I realize that using daylight vs. What would be a reasonable number of set-up's? Also, do you think it makes sense to try and shoot two cameras in an effort to boost the amount of coverage you are shooting or does it lead to too many compromises in the lighting?

Lastly, is it reasonable for a director to expect that a set is lit in such a way that most of the tighter shots other than the reverse can be shot with minimal tweaks to the lighting on the master? I feel like I would rather spend some extra time on lighting the master if it means we can rock and roll once the actors are on set and ready to start shooting. Thanks for the advice.

Movies are usually under 20, and some are under I think screentime is a more interesting measure, as it takes into account how much of the movie you have shot, rather than how many shots.

I guess The Shining wouldn? Two cameras can be useful in some situations, but when every set-up is 2 or 3 cameras, it can compromise the lighting and the soundand actually takes longer when you are in a confined space tripping all over each other. Occasional second camera is a good way to shoot I think, but then I mostly shoot straight drama and not action.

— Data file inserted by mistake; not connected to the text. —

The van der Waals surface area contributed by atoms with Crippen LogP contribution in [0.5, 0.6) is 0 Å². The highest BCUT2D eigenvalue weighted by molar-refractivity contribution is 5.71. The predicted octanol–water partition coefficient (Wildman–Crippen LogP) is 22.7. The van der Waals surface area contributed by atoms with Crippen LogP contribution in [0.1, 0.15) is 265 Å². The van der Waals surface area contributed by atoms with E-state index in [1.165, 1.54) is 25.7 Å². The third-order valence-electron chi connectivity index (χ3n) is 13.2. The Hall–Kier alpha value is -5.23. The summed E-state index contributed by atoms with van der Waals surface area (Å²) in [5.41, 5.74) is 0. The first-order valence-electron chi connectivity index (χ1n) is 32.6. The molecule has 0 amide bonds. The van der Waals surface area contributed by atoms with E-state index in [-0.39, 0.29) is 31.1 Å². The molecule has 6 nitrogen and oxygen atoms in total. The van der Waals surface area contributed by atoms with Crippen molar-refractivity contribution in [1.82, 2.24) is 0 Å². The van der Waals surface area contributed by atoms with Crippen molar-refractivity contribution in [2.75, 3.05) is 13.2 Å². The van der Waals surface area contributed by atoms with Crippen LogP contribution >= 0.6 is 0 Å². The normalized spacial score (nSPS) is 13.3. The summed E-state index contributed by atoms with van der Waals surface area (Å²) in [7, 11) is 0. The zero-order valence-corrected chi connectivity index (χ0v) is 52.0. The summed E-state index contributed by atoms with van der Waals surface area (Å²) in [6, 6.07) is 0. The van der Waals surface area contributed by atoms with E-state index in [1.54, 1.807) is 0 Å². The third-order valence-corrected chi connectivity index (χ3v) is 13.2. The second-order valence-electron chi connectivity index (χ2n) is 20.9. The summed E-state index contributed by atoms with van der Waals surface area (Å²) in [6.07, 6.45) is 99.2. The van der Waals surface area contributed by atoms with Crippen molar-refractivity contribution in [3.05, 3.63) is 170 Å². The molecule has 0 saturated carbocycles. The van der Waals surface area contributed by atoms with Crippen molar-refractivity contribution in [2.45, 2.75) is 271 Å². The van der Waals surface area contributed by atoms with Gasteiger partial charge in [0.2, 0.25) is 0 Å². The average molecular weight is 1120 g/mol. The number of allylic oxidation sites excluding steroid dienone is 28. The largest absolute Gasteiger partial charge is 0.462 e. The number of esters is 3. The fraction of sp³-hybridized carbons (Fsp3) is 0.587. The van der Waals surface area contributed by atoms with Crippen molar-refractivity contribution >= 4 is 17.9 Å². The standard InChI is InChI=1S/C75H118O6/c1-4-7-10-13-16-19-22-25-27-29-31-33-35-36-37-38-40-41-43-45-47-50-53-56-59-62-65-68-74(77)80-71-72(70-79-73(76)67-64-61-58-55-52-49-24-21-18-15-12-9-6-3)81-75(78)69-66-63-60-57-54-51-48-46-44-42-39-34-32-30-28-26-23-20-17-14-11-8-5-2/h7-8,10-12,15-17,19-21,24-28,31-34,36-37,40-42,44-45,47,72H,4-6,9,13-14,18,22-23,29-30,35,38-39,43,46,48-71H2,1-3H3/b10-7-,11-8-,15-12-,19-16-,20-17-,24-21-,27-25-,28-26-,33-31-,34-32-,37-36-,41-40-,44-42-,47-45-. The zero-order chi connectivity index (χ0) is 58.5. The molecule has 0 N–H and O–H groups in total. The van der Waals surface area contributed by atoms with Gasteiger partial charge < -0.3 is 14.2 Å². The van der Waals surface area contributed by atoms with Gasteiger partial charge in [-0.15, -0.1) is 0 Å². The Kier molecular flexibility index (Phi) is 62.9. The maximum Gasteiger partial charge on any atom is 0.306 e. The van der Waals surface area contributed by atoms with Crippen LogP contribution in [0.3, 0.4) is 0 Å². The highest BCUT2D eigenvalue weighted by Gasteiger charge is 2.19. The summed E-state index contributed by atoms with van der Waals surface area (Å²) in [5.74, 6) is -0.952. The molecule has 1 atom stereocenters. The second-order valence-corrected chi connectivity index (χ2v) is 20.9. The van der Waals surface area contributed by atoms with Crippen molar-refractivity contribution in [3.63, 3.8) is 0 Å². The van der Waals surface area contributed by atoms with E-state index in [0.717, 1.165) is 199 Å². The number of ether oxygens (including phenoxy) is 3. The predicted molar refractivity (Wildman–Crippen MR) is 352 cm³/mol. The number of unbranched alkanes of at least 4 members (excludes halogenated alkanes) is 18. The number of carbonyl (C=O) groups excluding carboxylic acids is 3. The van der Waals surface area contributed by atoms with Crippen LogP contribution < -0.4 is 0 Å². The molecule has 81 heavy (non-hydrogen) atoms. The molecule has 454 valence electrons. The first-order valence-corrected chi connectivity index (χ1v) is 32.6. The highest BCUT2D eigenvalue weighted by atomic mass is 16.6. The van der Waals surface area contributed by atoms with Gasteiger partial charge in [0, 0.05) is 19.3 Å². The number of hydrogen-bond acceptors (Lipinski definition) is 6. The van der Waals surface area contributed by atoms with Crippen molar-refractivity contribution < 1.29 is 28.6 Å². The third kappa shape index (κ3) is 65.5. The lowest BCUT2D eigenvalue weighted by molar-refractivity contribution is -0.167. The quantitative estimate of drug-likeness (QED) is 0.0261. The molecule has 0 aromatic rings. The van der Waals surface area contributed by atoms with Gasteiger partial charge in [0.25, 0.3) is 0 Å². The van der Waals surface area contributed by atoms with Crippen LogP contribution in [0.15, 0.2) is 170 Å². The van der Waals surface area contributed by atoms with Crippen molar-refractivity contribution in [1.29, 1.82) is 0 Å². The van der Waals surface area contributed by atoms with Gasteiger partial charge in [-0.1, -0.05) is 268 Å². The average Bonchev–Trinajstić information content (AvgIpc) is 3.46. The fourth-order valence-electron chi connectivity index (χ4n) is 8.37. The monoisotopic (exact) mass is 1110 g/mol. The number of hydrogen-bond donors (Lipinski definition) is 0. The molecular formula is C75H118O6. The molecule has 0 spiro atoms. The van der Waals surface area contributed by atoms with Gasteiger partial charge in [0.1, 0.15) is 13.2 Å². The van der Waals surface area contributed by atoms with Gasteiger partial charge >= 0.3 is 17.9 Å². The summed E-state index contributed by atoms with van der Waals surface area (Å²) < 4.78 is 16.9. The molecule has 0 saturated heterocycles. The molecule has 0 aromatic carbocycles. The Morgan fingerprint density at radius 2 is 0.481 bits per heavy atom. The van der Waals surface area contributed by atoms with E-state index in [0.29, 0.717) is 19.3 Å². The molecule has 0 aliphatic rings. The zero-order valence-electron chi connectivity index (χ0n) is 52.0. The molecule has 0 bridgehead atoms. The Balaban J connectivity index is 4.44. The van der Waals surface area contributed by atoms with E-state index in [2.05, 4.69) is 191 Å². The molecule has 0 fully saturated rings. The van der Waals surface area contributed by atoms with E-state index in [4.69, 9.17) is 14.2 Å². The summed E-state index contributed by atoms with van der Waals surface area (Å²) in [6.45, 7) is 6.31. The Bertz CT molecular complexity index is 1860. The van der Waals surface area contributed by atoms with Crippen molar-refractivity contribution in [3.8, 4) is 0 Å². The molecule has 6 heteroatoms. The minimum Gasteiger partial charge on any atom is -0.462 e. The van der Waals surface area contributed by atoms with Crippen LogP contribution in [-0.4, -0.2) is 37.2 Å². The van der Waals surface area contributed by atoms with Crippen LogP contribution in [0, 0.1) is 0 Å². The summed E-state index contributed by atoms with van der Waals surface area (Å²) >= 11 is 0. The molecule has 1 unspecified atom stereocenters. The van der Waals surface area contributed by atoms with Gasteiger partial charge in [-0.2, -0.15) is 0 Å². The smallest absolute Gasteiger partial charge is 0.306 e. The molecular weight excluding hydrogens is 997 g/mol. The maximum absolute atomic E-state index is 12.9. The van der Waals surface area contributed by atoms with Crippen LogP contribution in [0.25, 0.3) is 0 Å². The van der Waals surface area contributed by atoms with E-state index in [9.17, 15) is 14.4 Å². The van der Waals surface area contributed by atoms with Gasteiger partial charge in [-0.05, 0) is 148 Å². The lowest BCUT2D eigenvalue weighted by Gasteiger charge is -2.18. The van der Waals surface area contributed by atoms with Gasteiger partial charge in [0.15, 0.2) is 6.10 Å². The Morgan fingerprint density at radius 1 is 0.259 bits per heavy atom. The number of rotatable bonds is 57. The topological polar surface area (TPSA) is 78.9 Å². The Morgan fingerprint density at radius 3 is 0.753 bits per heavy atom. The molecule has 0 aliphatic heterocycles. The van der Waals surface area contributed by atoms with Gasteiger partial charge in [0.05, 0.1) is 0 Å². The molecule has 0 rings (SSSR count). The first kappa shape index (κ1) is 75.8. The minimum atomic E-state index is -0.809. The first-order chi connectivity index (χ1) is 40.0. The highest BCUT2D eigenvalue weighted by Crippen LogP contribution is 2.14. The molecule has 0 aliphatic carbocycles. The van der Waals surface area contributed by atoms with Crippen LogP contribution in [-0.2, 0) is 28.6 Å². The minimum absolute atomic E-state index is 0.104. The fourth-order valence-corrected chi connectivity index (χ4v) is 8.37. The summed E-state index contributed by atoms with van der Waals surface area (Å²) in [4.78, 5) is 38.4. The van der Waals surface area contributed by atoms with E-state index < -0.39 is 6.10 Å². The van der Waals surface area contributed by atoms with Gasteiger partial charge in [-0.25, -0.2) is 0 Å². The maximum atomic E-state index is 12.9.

I like precision and controlled framing, so multiple cameras CAN but not always lead to "found" framing. This can be a style in itself like the dynamics of a Tony Scott filmso there is no real answer to this question, without reference to the intended shooting style of the picture. I would say that most close-ups in the same lighting direction should not take longer than 10 to 15 minutes to "tweak".

Some you can shoot straight away. Some will take longer. Altman likes to just zoom in from the master position and "just shoot it! That's what makes the acting in his films "fizz", whilst the framing is loose and "human".